Module1D_MedievalUrbanism

Module1D_MedievalUrbanism - M o d u le 1 D : M e d ie v a l...

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Module 1D: Medieval Urbanism in Europe
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Lecture 4 Outline I. European cities after the fall of Rome II. Siena and civic government A. The Palazzo Publico and the Piazza del Campo B. Siena Cathedral III. Florence A. Religious sites: Santa Croce B. Civic sites • Piazza della Signoria and the Palazzo Vecchio • Bargello • Orsanmichele IV. Lubeck V. Bruges VI. Monpazier: a bastide
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Study Questions 1. What were the regional characteristics of Gothic architecture in Italy? Compare Italy with England and/or France. 2. What were the important new political and social characteristics of medieval cities such as Siena, Florence, Bruges, Monpazier and Lubeck? 3. What were some of the important building types in medieval cities? How were they related to economic, political and social developments? 4. What is a bastide? What were the motivations for founding a bastide? What drew people to a bastide?
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I. European cities after the fall of Rome Rome founded many cities throughout the Mediterranean, linking them by land and sea.
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After the fall of the Roman Empire in 476 Law and order decline Trade (especially long-distance trade) decreases Agricultural efficiency declines Church questions worldly matters such as trade
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Feudalism after the fall of the Roman Empire Agrarian system based on personal relationship of vassal to lord. Land owned by lord, granted to vassals, worked by peasants. Little mobility, no cash economy. Relatively little long-distance trade.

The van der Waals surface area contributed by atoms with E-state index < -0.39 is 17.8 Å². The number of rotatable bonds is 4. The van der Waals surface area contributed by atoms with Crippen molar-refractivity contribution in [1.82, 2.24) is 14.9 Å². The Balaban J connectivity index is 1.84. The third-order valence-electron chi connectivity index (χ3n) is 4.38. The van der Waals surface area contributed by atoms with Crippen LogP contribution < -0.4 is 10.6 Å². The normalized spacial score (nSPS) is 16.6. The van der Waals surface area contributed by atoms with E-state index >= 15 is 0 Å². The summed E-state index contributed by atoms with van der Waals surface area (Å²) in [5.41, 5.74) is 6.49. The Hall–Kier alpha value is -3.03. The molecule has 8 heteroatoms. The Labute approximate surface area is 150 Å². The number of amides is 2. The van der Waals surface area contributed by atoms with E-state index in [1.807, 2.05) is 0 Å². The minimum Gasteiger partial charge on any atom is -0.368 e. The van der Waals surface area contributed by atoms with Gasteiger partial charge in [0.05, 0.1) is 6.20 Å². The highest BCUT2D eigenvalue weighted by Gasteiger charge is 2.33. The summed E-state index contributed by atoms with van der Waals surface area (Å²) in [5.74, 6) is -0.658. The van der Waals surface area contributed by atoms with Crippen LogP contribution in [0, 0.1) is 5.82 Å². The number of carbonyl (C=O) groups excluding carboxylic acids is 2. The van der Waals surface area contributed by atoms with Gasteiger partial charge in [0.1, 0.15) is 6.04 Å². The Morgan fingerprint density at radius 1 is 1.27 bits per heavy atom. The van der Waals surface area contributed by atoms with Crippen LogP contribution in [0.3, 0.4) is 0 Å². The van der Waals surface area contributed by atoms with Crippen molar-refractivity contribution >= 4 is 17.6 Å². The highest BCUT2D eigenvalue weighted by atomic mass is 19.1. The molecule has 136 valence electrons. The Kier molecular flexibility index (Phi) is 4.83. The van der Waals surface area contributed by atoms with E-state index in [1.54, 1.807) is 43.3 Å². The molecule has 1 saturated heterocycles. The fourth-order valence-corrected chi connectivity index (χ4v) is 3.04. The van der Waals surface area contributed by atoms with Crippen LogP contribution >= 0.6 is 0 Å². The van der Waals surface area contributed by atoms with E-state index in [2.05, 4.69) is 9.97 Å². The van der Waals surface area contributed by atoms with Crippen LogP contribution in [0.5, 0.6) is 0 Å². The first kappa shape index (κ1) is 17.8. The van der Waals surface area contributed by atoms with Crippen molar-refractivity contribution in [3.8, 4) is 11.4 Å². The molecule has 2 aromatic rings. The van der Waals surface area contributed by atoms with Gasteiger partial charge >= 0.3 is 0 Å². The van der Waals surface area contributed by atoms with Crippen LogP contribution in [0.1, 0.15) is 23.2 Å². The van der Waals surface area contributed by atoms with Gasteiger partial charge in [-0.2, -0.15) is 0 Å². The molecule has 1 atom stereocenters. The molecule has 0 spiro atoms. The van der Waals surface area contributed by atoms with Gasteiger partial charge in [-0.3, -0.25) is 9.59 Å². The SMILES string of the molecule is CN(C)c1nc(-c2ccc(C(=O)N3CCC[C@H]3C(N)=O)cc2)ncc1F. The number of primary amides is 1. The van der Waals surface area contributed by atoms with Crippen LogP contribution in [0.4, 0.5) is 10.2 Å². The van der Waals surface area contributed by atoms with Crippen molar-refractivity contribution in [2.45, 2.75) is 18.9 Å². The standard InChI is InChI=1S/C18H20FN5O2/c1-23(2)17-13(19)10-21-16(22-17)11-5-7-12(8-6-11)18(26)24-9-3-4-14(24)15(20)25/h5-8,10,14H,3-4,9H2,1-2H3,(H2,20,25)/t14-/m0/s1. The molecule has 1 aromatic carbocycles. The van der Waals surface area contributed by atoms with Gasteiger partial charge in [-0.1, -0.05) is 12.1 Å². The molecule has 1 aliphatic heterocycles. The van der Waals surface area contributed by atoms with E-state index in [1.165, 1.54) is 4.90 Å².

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Some Characteristics of Medieval Urbanism • Conflict and negotiation among various parties, including Church, nobility, merchants. • Complex arrangement of public spaces, reflecting the above situation. • Privileged political status of cities and their citizens. There is no single medieval urban model across Europe, but many cities that flourish during the era show certain basic developments: • Development of an urban middle class (bourgeoisie). In the 11th century, relative order is achieved across Europe, and long- distance trade begins to revive. Trade and prosperity are tied to a boom in building: bridges, roads, castles, even whole cities.
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The Rise of the Commune The commune is a new type of political entity that first appears in northern Italy. The commune is a collective entity that begins with a group of city-dwellers (burghers) who ally for tasks such as defense, trade regulation, taxation, law, etc. Commune characterized by: - regular, permanent body of citizens to act as executive for citizens - gradual acquisition of power from Church and other holders of power - acquisition of rights outside the city - development of relations with other communes
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Europe in 1173
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II. Siena, Italy Study question: What were the important new political and social characteristics of
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Module1D_MedievalUrbanism - M o d u le 1 D : M e d ie v a l...

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